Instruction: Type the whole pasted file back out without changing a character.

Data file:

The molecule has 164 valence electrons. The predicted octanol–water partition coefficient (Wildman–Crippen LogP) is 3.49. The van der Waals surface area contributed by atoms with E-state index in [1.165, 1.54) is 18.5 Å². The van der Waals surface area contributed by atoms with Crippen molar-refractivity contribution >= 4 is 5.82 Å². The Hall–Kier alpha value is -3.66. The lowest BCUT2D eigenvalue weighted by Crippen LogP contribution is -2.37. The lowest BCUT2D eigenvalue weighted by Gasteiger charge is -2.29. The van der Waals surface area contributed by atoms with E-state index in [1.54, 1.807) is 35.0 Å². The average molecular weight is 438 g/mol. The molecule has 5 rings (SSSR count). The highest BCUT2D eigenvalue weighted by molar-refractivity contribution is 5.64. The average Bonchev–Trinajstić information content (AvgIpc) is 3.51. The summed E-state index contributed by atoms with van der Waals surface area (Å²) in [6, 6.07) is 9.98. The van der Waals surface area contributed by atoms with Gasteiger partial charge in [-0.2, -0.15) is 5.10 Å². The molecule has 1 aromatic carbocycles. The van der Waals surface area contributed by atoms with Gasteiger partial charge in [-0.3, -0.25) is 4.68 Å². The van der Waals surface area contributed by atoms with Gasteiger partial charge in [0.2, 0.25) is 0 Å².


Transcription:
The molecule has 164 valence electrons. The predicted octanol–water partition coefficient (Wildman–Crippen LogP) is 3.49. The van der Waals surface area contributed by atoms with E-state index in [1.165, 1.54) is 18.5 Å². The van der Waals surface area contributed by atoms with Crippen molar-refractivity contribution >= 4 is 5.82 Å². The Hall–Kier alpha value is -3.66. The lowest BCUT2D eigenvalue weighted by Crippen LogP contribution is -2.37. The lowest BCUT2D eigenvalue weighted by Gasteiger charge is -2.29. The van der Waals surface area contributed by atoms with E-state index in [1.54, 1.807) is 35.0 Å². The average molecular weight is 438 g/mol. The molecule has 5 rings (SSSR count). The highest BCUT2D eigenvalue weighted by molar-refractivity contribution is 5.64. The average Bonchev–Trinajstić information content (AvgIpc) is 3.51. The summed E-state index contributed by atoms with van der Waals surface area (Å²) in [6, 6.07) is 9.98. The van der Waals surface area contributed by atoms with Gasteiger partial charge in [-0.2, -0.15) is 5.10 Å². The molecule has 1 aromatic carbocycles. The van der Waals surface area contributed by atoms with Gasteiger partial charge in [-0.3, -0.25) is 4.68 Å². The van der Waals surface area contributed by atoms with Gasteiger partial charge in [0.2, 0.25) is 0 Å².